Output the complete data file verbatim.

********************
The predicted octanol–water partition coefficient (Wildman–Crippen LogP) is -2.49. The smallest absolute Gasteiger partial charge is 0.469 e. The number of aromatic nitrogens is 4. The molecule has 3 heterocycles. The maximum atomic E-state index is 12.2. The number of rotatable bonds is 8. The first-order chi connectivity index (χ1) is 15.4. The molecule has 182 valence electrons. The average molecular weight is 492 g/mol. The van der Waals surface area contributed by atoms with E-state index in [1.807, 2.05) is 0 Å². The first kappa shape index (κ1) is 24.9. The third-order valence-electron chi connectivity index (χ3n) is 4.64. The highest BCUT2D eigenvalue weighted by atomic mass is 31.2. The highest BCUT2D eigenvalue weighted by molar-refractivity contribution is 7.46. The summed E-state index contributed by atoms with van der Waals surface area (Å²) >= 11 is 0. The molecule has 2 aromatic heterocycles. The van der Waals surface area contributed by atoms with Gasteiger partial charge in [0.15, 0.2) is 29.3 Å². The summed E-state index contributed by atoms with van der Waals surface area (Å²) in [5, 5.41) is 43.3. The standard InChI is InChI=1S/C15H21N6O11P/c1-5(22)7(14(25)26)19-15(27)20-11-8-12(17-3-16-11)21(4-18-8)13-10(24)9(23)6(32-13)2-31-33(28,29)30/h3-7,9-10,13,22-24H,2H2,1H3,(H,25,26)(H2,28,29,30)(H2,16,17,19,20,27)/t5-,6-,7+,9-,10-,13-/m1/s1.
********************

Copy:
The predicted octanol–water partition coefficient (Wildman–Crippen LogP) is -2.49. The smallest absolute Gasteiger partial charge is 0.469 e. The number of aromatic nitrogens is 4. The molecule has 3 heterocycles. The maximum atomic E-state index is 12.2. The number of rotatable bonds is 8. The first-order chi connectivity index (χ1) is 15.4. The molecule has 182 valence electrons. The average molecular weight is 492 g/mol. The van der Waals surface area contributed by atoms with E-state index in [1.807, 2.05) is 0 Å². The first kappa shape index (κ1) is 24.9. The third-order valence-electron chi connectivity index (χ3n) is 4.64. The highest BCUT2D eigenvalue weighted by atomic mass is 31.2. The highest BCUT2D eigenvalue weighted by molar-refractivity contribution is 7.46. The summed E-state index contributed by atoms with van der Waals surface area (Å²) >= 11 is 0. The molecule has 2 aromatic heterocycles. The van der Waals surface area contributed by atoms with Gasteiger partial charge in [0.15, 0.2) is 29.3 Å². The summed E-state index contributed by atoms with van der Waals surface area (Å²) in [5, 5.41) is 43.3. The standard InChI is InChI=1S/C15H21N6O11P/c1-5(22)7(14(25)26)19-15(27)20-11-8-12(17-3-16-11)21(4-18-8)13-10(24)9(23)6(32-13)2-31-33(28,29)30/h3-7,9-10,13,22-24H,2H2,1H3,(H,25,26)(H2,28,29,30)(H2,16,17,19,20,27)/t5-,6-,7+,9-,10-,13-/m1/s1.